This structure requires quite a lot of pre-teaching and practice before being able to implement it in your classroom fully. As well as how to use CAFÉ in planning groups, small group lessons, and more! If you’re interested in this structure for your classroom, I highly recommend reading the books that will teach you more about them to get you started. Check out my affiliate links for the books!
Structure Option 4: Reading & Writing Workshop
Reading and Writing Workshop models have been in classrooms for many years. These structures usually involve a mini-lesson, independent practice time, and a lesson closing or reflection. So, teachers will start by teaching a specific literacy skill, explicitly modeling how to use the skill. Then, students will practice using the skill in their reading or writing. Now, this portion of your workshop can incorporate centers and rotations to allow for small-group teaching time if that is what works best for your classroom! Then, after students have had the opportunity to work with the skill (either in groups or independently), your class will come back together to reflect on the lesson and readdress the skill.
One of the (many) benefits of the workshop model is that it will work across your subject areas! You can have Reading Workshop, Writing Workshop, Math Workshop, etc. Once the students have learned the expectations for the structure, incorporate it throughout your day!
There are two great books that can teach you more about these structures. If you’re interested in this structure for your classroom and want to study more about it, check out my affiliate links for the books!
(Link: Reader’s Workshop and Writer’s Workshop)
Structures for your ELA block 5: Balanced Literacy with a Spin!
Make it your own!
Now, a balanced literacy block doesn’t have to look like any single structure from the five structure options for your ELA block. For me, we needed components of a few different structures in order to best serve my students. So, when planning my ELA block, I took pieces of Daily 5 and pieces of Literacy Work Stations. Still calling it “Daily 5,” I chose the following 5 activities for my students to experience each day:
- Skill Drill: Skill specific activities that focus on reading foundational skills, phonics, phonemic awareness, grammar, and language. These activities are usually hands-on or structured activity sheets. Students are practicing skills that we were working on.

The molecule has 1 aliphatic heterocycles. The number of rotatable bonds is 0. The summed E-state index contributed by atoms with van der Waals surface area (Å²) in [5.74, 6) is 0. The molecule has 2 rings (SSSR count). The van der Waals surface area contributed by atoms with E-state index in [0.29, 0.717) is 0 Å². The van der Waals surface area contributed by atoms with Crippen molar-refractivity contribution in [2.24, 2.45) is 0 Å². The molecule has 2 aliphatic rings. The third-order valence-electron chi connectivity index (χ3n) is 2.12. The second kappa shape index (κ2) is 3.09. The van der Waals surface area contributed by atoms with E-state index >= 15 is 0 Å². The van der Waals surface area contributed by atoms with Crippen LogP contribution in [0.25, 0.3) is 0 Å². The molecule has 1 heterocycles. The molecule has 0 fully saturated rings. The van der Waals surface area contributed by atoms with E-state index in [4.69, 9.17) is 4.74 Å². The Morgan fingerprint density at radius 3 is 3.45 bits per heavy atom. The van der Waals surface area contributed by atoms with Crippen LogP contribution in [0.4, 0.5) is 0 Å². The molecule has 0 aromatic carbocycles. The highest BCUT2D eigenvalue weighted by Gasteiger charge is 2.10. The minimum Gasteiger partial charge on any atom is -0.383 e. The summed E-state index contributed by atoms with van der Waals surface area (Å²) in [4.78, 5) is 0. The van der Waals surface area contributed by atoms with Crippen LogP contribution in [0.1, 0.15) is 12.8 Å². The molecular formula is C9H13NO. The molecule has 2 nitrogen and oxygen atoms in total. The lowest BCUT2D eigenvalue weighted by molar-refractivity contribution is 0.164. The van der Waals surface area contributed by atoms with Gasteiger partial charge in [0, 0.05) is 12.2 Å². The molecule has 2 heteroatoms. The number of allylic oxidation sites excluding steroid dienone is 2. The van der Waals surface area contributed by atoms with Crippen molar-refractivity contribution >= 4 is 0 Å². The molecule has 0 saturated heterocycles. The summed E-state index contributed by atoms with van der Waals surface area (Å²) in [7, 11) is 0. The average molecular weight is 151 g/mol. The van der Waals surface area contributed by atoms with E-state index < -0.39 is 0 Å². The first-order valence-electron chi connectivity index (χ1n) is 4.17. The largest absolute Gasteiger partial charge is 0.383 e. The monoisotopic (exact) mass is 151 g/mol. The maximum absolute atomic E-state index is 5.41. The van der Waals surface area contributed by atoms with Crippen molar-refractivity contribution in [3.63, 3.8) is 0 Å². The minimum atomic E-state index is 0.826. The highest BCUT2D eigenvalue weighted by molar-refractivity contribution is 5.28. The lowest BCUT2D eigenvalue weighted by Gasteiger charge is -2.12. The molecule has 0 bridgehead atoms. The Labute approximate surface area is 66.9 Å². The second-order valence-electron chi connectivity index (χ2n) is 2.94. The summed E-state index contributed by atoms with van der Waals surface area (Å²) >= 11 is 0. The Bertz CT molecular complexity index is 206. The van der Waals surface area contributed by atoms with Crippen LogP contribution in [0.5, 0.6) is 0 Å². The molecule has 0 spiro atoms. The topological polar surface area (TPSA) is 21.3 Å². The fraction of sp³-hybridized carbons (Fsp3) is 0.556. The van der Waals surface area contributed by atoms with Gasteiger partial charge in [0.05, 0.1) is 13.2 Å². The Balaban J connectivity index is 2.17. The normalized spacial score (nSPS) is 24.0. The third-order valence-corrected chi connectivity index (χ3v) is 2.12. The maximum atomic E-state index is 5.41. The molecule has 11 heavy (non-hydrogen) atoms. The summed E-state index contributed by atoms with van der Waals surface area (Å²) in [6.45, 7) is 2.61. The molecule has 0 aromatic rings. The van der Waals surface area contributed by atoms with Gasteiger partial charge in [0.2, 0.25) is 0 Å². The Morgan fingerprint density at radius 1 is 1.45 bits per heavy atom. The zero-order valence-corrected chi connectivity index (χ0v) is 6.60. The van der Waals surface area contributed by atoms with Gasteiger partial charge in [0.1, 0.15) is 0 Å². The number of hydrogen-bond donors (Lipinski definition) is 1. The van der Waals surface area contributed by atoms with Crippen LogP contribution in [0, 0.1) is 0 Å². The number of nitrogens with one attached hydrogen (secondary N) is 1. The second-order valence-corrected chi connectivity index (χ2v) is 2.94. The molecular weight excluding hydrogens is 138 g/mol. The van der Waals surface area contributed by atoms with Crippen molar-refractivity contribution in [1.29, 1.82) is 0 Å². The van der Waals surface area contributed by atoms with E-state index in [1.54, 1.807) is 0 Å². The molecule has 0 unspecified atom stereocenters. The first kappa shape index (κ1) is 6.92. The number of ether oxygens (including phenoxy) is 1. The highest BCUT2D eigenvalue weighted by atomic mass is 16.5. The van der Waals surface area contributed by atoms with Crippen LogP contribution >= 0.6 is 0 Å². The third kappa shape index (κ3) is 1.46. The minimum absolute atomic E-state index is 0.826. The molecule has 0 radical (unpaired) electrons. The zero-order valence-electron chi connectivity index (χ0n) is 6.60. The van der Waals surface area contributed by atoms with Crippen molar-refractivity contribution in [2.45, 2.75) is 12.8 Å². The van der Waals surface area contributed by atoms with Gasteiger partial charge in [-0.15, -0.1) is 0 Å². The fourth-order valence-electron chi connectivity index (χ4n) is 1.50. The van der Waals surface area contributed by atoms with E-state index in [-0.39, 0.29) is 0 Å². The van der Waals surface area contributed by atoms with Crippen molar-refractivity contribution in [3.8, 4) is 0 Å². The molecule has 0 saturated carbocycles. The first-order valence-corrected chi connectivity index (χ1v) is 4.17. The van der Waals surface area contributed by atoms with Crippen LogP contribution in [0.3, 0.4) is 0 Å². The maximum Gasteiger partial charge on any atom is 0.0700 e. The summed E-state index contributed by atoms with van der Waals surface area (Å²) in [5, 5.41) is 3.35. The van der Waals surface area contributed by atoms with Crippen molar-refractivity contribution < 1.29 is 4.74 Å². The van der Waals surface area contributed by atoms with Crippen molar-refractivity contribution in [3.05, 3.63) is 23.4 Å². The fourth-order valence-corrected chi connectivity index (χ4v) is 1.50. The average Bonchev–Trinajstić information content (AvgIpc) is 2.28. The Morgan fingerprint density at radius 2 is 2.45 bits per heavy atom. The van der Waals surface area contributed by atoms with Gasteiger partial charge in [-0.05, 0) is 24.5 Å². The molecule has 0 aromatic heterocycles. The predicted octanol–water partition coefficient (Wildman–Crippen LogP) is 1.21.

- Teacher Time: Small group, differentiated direct instruction on group-specific skill deficits. These groups are fluid, depending on class assessments and skill needs.
- Technology: Guided instruction or programs that address Reading, Writing, or Language skills. These activities change from day to day so that students aren’t always working on the same program.
- Read to Self: Independent reading time for students to practice their reading skills in a self-chosen book. I found this component from Daily 5 extremely important because students need to practice reading in authentic settings, like while reading a book of their choice.
- Work on Writing: Writing practice that varies from skill-specific prompts and activities to free-choice.
Accountability is crucial for each of these five structure options for your ELA block. Each model will require explicit lessons on expectations and behavior. There are lessons to prepare your class in the books linked. For example, Daily 5 and Reading Workshop have a “First 30 Days” where all of the lessons are on behaviors and expectations! It may seem like a long time, but I have found that if you put in the work at the beginning, you won’t be putting fires out the rest of the year.
Depending on your class needs and the amount of time you have, you can decide how many rounds of centers, Daily 5, or workshop activities you will get to each day. Some teachers like to meet with every group every day. So, their rounds may be shorter. Some teachers like longer rounds, so they may be on an every other day rotation! The thing to remember is: it is YOUR classroom! So you can adjust any of the five structure options for your ELA block to fit your needs best!
There are three sample schedules here. One has a 90-minute block, one has a 120-minute block. And one has a limited block where the teacher has had to split groups up over a two-day time frame. Check these out and see if any work for your classroom!